The September Night Sky

Stars to look out for:

The Summer Triangle: The three bright stars of the Summer Triangle are dominant now just to the east of centre. They are:

  • Vega in Lyra, The Harp;
  • Deneb in Cygnus The Swan;
  • Altair in Aquila The Eagle.

They become easier to spot as the summer goes through.into autumn.

The Plough and onward down! It is well known that if you extend the curve of the handle of the Plough down towards the horizon you come to bright star called Arcturus – on again and close to the horizon is bright white star Spica in  Virgo. Look along the horizon towards the south and red star Antares becomes obvious. Then there is a star rarely noted Formalhaut. This is really an intruder from the southern skies so nice to see. We of course get the best views of it in the UK due to our Southerly location. By this time everyone will have noticed that is gets dark much earlier than June, however it is still pretty warm.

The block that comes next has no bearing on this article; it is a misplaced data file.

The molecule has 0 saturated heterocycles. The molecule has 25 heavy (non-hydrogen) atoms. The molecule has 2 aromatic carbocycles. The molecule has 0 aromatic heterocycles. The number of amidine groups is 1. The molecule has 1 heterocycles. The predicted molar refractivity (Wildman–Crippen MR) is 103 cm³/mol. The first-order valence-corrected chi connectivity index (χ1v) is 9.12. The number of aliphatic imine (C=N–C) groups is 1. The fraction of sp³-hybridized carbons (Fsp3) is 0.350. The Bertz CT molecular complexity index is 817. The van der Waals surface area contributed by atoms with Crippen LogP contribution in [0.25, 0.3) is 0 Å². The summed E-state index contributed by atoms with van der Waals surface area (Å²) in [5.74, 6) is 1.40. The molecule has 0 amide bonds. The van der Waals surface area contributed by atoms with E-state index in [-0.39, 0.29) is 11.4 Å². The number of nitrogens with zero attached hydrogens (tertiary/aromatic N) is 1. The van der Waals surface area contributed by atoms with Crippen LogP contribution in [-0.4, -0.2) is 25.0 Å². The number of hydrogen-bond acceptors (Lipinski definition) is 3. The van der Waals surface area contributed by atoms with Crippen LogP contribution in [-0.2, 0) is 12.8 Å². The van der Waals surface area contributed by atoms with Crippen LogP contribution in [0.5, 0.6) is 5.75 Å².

Solar System

 The Sun is getting active now with a lot of Sun spots. The best way to observe the Sun is via – it will even give you alerts when something special is occurring. The 23rd of the month marks the Equinox – when the length of day and night are equal. If you want to step back in time nip smartly up to the Hurlers at 7.00pm BST (6.00pm GMT), the Sun will be setting behind a small tor when viewed from well south of Stow Hill. This has been a marker for autumn since the Bronze Age.

The Moon:

  •  First Quarter – 3rd  September
  • Full Moon – 10th September
  • Last Quarter – 17th September
  • New Moon – 25th September.

The Full Moon in September is known as the Harvest Moon in the US and UK. This Full Moon rises at a similar time for several consecutive days. This allows farmers more time to get the harvest home.

The Planets: The naked eye planets are now to be seen before midnight, Saturn as soon as it gets dark enough, followed by Jupiter is at its closest to Earth on the26th. Mars is in Aries and can be seen in the early hours. .Most people will not have seen Uranus but this month it is very easy because on the 14th – start looking at 10.15pm. Just to the East of the lit side of the Moon there will be a tiny blue-green disc. This will suddenly vanish as the Moon passes in front of it for about an hour! This is a very rare event.

Sky at Night;- The programme focuses on photography of the night sky.

Times: BBC Four on 12th Sept @ 10.00pm, repeated on BBC Four on 15th Sept @  (tbc), then on iPlayer. Check The Sky at Night for the latest updates.

Roseland Observatory is on line  and also on